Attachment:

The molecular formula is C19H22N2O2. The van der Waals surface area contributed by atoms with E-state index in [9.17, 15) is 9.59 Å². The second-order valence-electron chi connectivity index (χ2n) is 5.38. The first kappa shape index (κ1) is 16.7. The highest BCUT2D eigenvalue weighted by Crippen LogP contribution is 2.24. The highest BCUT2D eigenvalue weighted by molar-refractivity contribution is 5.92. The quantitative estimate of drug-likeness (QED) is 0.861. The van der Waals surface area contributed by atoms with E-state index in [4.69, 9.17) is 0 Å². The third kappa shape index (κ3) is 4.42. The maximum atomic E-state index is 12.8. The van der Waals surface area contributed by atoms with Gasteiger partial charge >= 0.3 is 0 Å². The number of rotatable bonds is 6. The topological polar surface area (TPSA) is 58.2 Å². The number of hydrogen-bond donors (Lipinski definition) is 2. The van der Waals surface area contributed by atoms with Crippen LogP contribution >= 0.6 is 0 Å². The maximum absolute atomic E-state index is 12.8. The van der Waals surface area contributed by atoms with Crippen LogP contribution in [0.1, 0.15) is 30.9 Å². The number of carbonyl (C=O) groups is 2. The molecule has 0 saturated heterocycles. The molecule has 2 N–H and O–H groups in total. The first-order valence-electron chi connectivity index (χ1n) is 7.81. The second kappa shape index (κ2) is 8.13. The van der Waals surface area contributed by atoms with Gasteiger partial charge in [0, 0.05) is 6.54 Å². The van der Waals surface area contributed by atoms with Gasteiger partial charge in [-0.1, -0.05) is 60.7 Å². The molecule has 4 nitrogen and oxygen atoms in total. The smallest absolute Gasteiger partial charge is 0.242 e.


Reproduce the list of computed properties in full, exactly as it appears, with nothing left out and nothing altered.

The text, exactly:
The molecular formula is C19H22N2O2. The van der Waals surface area contributed by atoms with E-state index in [9.17, 15) is 9.59 Å². The second-order valence-electron chi connectivity index (χ2n) is 5.38. The first kappa shape index (κ1) is 16.7. The highest BCUT2D eigenvalue weighted by Crippen LogP contribution is 2.24. The highest BCUT2D eigenvalue weighted by molar-refractivity contribution is 5.92. The quantitative estimate of drug-likeness (QED) is 0.861. The van der Waals surface area contributed by atoms with E-state index in [4.69, 9.17) is 0 Å². The third kappa shape index (κ3) is 4.42. The maximum atomic E-state index is 12.8. The van der Waals surface area contributed by atoms with Gasteiger partial charge >= 0.3 is 0 Å². The number of rotatable bonds is 6. The topological polar surface area (TPSA) is 58.2 Å². The number of hydrogen-bond donors (Lipinski definition) is 2. The van der Waals surface area contributed by atoms with Crippen LogP contribution >= 0.6 is 0 Å². The maximum absolute atomic E-state index is 12.8. The van der Waals surface area contributed by atoms with Crippen LogP contribution in [0.1, 0.15) is 30.9 Å². The number of carbonyl (C=O) groups is 2. The molecule has 0 saturated heterocycles. The molecule has 2 N–H and O–H groups in total. The first-order valence-electron chi connectivity index (χ1n) is 7.81. The second kappa shape index (κ2) is 8.13. The van der Waals surface area contributed by atoms with Gasteiger partial charge in [0, 0.05) is 6.54 Å². The van der Waals surface area contributed by atoms with Gasteiger partial charge in [-0.1, -0.05) is 60.7 Å². The molecule has 4 nitrogen and oxygen atoms in total. The smallest absolute Gasteiger partial charge is 0.242 e.